North Shore Favorites to Take Part in Saturday’s Boston Local Market

Posted: September 19th, 2011 | Author: | Filed under: Boston Local Market, Chococoa Baking Company, Event, Lark Fine Foods | Tags: , | No Comments »

There’s an interesting event happening this Saturday from 1:00 to 5:00 in Boston. Since there are a bunch of North Shore connections, and it’s all about local food, we thought you’d want to know about it.

Maggie Battista, a fabulous local writer and photographer, is one of the minds behind Eat Boutique. The event is the company’s first Boston Local Market, featuring food purveyors and cookbook authors.

Newburyport’s Chococoa Baking (gourmet whoopie pies) and Essex’s Lark Fine Foods (cookies for grownups) are among the participants. Ipswich’s Didi Davis Artisan Foods will be displaying their inventive condiments. Not from the North Shore, but certainly of interest to foodies, are Arlington’s Quinn’s Popcorn, Somerville’s E.H. Chocolatier, Vermont’s Fat Toad Farm (goat milk caramel sauce), The Stand (drink syrups and preserves), The Wine Bottega, and The Cupcakory.

Joanne Chang of Flour Bakery will be signing her cookbook from 1:00 to 1:45. Amy Traverso, senior lifestyle editor at Yankee Magazine and author of the just-released The Apple Lover’s Cookbook, will be signing her book from 2:00 to 3:00. And Amy McCoy, author of Poor Girl Gourmet: Eat in Style on a Bare Bones Budget, will be at the market all afternoon sharing sample items from her cookbook.

The market will be located at Twelve Chairs, a design shop and studio at 319 A Street in Boston. Attendance is free, but please let Eat Boutique know you’ll be there by signing up here.

Share

Newburyport: Home of the Whoopie

Posted: May 25th, 2010 | Author: | Filed under: Cafe, Chococoa Baking Company, Newburyport, Sweets and Treats | Tags: , , , , , | No Comments »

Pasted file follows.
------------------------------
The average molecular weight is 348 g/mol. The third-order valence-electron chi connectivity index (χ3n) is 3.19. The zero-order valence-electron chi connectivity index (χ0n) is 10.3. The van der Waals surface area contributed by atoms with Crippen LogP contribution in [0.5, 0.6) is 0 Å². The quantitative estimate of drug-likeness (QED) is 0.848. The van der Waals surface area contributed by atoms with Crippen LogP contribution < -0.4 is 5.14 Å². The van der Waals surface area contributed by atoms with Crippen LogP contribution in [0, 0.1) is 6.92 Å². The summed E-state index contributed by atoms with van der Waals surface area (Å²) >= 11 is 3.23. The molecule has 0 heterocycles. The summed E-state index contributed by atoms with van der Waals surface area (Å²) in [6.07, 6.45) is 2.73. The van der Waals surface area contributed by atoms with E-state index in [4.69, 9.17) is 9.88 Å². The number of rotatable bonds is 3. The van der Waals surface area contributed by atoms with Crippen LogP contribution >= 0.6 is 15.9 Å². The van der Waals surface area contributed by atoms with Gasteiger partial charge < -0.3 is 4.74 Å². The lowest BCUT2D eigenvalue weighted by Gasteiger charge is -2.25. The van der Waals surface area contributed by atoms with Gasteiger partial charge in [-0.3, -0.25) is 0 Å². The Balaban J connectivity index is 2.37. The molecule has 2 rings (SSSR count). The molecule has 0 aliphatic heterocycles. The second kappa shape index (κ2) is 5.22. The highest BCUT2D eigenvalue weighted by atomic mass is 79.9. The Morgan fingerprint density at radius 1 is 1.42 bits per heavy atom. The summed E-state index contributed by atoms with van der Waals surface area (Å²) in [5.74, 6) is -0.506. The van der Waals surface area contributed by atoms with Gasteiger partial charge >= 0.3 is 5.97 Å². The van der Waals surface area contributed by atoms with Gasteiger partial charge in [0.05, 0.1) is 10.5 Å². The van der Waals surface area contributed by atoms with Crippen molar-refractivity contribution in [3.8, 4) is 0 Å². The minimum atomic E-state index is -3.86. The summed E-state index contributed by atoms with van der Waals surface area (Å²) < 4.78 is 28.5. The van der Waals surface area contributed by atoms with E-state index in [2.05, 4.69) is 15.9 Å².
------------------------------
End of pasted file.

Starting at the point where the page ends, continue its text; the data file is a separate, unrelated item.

Alan Greenspan seems an unlikely person to provide impetus for a small bakery in Newburyport, but a couple of years ago, Alan Mons and Julie Ganong wanted to leave their jobs in financial services and took to heart Greenspan’s advice on improving an existing product.

Mons and Ganong thought long and hard and decided the whoopie pie could use an update. They had fond memories of baking these treats with their grandmothers (Ganong is originally from Maine) and wanted to give this New England favorite a makeover.

Today, the two are churning out between 2,000 and 3,000 mini-cakes a week from their Newburyport location. The cakes contain three types of chocolate, giving them a rich, unique flavor. In between is a layer of decadent buttercream in flavors like vanilla, espresso, and raspberry. The antithesis of junk food, these treats contain no preservatives, are made with natural and organic ingredients, and contain local products like free range eggs from Newbury.

We stopped into the Chococoa bakery over the weekend and found not only the delicious, sinfully decadent whoopie pies, but muffins, scones, cookies, brownies, savory croissants, and quiche, as well as Atomic Café coffee. Ganong told us everything other than the whoopies are supplied by local bakers who have been certified for safe food practices and work with Chococoa on a co-op basis.

At the bakery and in various locations in Boston, Southern New Hampshire, and the North Shore (including Cassis, Green Meadows Farm, and Cider Hill), the whoopies sell for $1.68 each or three for $4.98. In about a month, anyone in the US will be able to order from the company’s Web site (they ship frozen and arrive in two days).

Lately, the company has been seeing increased requests for a unique use for their whoopie pies: birthday and wedding cakes. Says Ganong of this and other twists her life path has taken recently: “It’s been a journey. It’s been fun.”

Chococoa Baking Company
38 Washington St, Newburyport
(978) 499-8889
www.chococoabaking.com

Share